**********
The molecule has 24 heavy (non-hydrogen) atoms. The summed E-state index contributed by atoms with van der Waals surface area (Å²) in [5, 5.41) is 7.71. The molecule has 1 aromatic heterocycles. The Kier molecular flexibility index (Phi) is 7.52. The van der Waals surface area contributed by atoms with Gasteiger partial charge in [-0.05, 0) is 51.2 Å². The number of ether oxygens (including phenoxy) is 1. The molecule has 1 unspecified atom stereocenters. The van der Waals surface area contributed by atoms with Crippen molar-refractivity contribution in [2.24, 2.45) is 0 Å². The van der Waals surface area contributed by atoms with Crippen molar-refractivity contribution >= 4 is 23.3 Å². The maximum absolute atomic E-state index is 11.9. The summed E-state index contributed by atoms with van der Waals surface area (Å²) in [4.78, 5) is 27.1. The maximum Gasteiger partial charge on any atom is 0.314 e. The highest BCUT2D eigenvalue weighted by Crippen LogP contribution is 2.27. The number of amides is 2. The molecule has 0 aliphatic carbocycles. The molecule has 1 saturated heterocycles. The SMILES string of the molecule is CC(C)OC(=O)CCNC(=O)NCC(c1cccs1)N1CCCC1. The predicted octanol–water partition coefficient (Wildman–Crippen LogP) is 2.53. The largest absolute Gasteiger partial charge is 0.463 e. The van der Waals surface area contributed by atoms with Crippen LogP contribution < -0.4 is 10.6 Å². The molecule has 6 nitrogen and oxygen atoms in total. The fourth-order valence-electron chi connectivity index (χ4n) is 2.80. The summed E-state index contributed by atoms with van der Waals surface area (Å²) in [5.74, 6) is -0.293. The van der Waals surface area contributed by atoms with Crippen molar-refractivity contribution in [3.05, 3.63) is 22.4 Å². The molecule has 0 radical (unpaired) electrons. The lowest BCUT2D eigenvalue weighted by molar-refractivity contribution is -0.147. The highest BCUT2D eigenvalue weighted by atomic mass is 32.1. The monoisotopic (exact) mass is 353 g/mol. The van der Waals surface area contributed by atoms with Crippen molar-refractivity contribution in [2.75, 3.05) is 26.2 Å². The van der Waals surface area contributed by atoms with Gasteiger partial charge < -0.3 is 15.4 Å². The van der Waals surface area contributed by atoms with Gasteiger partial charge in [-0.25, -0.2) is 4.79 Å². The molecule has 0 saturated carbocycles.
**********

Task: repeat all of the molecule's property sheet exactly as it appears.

The molecule has 24 heavy (non-hydrogen) atoms. The summed E-state index contributed by atoms with van der Waals surface area (Å²) in [5, 5.41) is 7.71. The molecule has 1 aromatic heterocycles. The Kier molecular flexibility index (Phi) is 7.52. The van der Waals surface area contributed by atoms with Gasteiger partial charge in [-0.05, 0) is 51.2 Å². The number of ether oxygens (including phenoxy) is 1. The molecule has 1 unspecified atom stereocenters. The van der Waals surface area contributed by atoms with Crippen molar-refractivity contribution in [2.24, 2.45) is 0 Å². The van der Waals surface area contributed by atoms with Crippen molar-refractivity contribution >= 4 is 23.3 Å². The maximum absolute atomic E-state index is 11.9. The summed E-state index contributed by atoms with van der Waals surface area (Å²) in [4.78, 5) is 27.1. The maximum Gasteiger partial charge on any atom is 0.314 e. The highest BCUT2D eigenvalue weighted by Crippen LogP contribution is 2.27. The number of amides is 2. The molecule has 0 aliphatic carbocycles. The molecule has 1 saturated heterocycles. The SMILES string of the molecule is CC(C)OC(=O)CCNC(=O)NCC(c1cccs1)N1CCCC1. The predicted octanol–water partition coefficient (Wildman–Crippen LogP) is 2.53. The largest absolute Gasteiger partial charge is 0.463 e. The van der Waals surface area contributed by atoms with Crippen LogP contribution < -0.4 is 10.6 Å². The molecule has 6 nitrogen and oxygen atoms in total. The fourth-order valence-electron chi connectivity index (χ4n) is 2.80. The summed E-state index contributed by atoms with van der Waals surface area (Å²) in [5.74, 6) is -0.293. The van der Waals surface area contributed by atoms with Crippen molar-refractivity contribution in [3.05, 3.63) is 22.4 Å². The molecule has 0 radical (unpaired) electrons. The lowest BCUT2D eigenvalue weighted by molar-refractivity contribution is -0.147. The highest BCUT2D eigenvalue weighted by atomic mass is 32.1. The monoisotopic (exact) mass is 353 g/mol. The van der Waals surface area contributed by atoms with Crippen molar-refractivity contribution in [2.75, 3.05) is 26.2 Å². The van der Waals surface area contributed by atoms with Gasteiger partial charge < -0.3 is 15.4 Å². The van der Waals surface area contributed by atoms with Gasteiger partial charge in [-0.25, -0.2) is 4.79 Å². The molecule has 0 saturated carbocycles.